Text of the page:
The Book of "Job"

The Book of "Job": A Biography

Mark Larrimore
Copyright Date: 2013
Pages: 240
https://www.jstor.org/stable/j.ctt3fgxk0
  • Cite this Item
  • Book Info
    The Book of "Job"
    Book Description:

    The Book of Job raises stark questions about the nature and meaning of innocent suffering and the relationship of the human to the divine, yet it is also one of the Bible's most obscure and paradoxical books, one that defies interpretation even today. Mark Larrimore provides a panoramic history of this remarkable book, traversing centuries and traditions to examine how Job's trials and his challenge to God have been used and understood in diverse contexts, from commentary and liturgy to philosophy and art.

    Larrimore traces Job's obscure origins and his reception and use in the Midrash, burial liturgies, and folklore, and by figures such as Gregory the Great, Maimonides, John Calvin, Immanuel Kant, William Blake, Margarete Susman, and Elie Wiesel. He chronicles the many ways the Book of Job's interpreters have linked it to other biblical texts; to legends, allegory, and negative and positive theologies; as well as to their own individual and collective experiences. Larrimore revives old questions and provides illuminating new contexts for contemporary ones. Was Job a Jew or a gentile? Was his story history or fable? What is meant by the "patience of Job," and does Job exhibit it? Why does God speak yet not engage Job's questions?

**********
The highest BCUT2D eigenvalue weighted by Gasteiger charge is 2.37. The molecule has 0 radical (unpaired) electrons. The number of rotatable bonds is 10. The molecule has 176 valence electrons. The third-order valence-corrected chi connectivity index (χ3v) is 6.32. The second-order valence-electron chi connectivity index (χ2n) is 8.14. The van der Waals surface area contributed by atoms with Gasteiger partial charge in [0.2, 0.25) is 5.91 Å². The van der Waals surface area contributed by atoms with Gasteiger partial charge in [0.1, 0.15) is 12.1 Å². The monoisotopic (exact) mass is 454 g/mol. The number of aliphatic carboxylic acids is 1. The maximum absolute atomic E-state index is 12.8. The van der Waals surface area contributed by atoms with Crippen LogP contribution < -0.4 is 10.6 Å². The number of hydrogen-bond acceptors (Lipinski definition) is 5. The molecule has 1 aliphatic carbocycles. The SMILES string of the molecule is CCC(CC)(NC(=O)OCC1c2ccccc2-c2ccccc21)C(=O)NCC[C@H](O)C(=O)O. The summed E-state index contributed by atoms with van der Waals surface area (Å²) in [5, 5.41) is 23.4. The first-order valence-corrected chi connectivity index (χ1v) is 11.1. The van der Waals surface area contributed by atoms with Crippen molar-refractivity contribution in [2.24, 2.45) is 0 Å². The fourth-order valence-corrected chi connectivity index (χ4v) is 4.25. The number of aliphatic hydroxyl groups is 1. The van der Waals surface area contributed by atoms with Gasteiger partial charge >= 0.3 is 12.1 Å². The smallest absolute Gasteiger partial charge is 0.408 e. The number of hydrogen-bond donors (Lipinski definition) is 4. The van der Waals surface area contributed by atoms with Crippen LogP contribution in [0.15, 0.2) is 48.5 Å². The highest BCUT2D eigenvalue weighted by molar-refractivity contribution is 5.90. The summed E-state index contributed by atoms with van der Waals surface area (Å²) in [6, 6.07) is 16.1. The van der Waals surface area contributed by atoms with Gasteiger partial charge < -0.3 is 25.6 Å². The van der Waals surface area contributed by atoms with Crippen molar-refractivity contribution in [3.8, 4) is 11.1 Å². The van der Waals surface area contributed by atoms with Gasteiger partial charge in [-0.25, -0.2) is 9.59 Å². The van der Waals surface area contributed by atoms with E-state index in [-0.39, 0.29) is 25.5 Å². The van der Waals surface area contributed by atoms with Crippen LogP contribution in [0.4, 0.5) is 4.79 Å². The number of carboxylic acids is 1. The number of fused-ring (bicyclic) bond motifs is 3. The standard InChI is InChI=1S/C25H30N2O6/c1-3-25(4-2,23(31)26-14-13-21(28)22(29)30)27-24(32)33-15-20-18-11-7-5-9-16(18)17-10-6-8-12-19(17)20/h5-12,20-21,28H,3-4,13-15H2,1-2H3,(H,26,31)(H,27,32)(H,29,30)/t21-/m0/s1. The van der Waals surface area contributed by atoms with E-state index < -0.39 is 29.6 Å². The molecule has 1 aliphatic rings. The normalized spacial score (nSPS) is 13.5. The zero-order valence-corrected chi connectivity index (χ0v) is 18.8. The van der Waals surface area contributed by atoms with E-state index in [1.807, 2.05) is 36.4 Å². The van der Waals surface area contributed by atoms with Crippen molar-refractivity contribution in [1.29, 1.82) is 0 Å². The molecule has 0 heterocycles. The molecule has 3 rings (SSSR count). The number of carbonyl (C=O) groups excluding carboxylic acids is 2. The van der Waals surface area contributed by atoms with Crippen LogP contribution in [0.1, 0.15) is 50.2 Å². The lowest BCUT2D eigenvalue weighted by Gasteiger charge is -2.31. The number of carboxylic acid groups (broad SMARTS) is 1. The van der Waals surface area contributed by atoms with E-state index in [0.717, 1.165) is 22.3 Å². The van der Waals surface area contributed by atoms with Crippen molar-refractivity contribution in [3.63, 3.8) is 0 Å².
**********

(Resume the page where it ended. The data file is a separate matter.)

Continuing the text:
Offering rare insights into this iconic and enduring book, Larrimore reveals how Job has come to be viewed as the Bible's answer to the problem of evil and the perennial question of why a God who supposedly loves justice permits bad things to happen to good people.

    eISBN: 978-1-4008-4801-0
    Subjects: Religion

Table of Contents

  1. Front Matter
    (pp. i-iv)
  2. Table of Contents
    (pp. v-vi)
  3. LIST OF FIGURES
    (pp. vii-x)
  4. Introduction
    (pp. 1-24)

    The book of Job tells of a wealthy and virtuous man in an unfamiliar land in the East. His virtue is so great that God points him out to hassatan—literally the satan, “the adversary,” a sort of prosecuting attorney in the divine court, who, whether by temperament or profession, is skeptical regarding the possibility of genuine human piety. (This is not the Satan with a capital S of later scriptural works and related lore and legend, although the two are soon identified.) This adversary argues that Job’s piety is only the result of divine favor. If God stripped him...

  5. CHAPTER 1 Job in the Ancient Interpreters
    (pp. 25-77)

    As modern readers informed by Enlightenment presuppositions and decades of historical critical scholarship, we think we know what the book of Job is and how to approach it. Like any other book, we assume it must be a fixed text with a beginning, middle, and end. We take for granted that it was written at a particular time by a particular person. We might (or might not) also ask for what purpose it was written. Knowing this is enough for us to know what the book is about, and to judge later interpretations and adaptations. We praise as legitimate those...

  6. CHAPTER 2 Job in Disputation
    (pp. 78-115)